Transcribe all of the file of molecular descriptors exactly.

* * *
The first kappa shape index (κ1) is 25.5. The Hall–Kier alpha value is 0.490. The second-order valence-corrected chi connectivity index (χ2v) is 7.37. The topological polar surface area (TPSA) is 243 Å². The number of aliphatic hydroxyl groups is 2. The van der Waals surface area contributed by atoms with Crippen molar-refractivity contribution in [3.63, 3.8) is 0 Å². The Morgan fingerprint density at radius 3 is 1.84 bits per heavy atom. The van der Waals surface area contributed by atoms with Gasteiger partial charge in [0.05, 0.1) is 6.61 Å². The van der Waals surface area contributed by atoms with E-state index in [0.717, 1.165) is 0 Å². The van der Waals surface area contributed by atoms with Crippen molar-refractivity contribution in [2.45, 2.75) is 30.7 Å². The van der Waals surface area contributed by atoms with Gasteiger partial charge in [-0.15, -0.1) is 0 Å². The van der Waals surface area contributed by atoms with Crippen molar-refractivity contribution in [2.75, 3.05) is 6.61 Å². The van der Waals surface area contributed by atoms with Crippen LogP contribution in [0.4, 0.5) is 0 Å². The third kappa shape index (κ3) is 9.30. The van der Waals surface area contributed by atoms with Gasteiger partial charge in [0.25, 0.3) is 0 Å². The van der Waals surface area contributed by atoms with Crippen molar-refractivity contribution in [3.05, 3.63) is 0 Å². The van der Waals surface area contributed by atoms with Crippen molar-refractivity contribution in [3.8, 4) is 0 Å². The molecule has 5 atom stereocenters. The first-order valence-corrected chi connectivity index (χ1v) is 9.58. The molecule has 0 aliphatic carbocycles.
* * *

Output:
The first kappa shape index (κ1) is 25.5. The Hall–Kier alpha value is 0.490. The second-order valence-corrected chi connectivity index (χ2v) is 7.37. The topological polar surface area (TPSA) is 243 Å². The number of aliphatic hydroxyl groups is 2. The van der Waals surface area contributed by atoms with Crippen molar-refractivity contribution in [3.63, 3.8) is 0 Å². The Morgan fingerprint density at radius 3 is 1.84 bits per heavy atom. The van der Waals surface area contributed by atoms with Gasteiger partial charge in [0.05, 0.1) is 6.61 Å². The van der Waals surface area contributed by atoms with E-state index in [0.717, 1.165) is 0 Å². The van der Waals surface area contributed by atoms with Crippen molar-refractivity contribution in [2.45, 2.75) is 30.7 Å². The van der Waals surface area contributed by atoms with Gasteiger partial charge in [-0.15, -0.1) is 0 Å². The van der Waals surface area contributed by atoms with Crippen molar-refractivity contribution in [2.75, 3.05) is 6.61 Å². The van der Waals surface area contributed by atoms with Crippen LogP contribution in [0.4, 0.5) is 0 Å². The third kappa shape index (κ3) is 9.30. The van der Waals surface area contributed by atoms with Gasteiger partial charge in [0.25, 0.3) is 0 Å². The van der Waals surface area contributed by atoms with Crippen molar-refractivity contribution in [3.05, 3.63) is 0 Å². The van der Waals surface area contributed by atoms with Crippen molar-refractivity contribution in [3.8, 4) is 0 Å². The molecule has 5 atom stereocenters. The first-order valence-corrected chi connectivity index (χ1v) is 9.58. The molecule has 0 aliphatic carbocycles.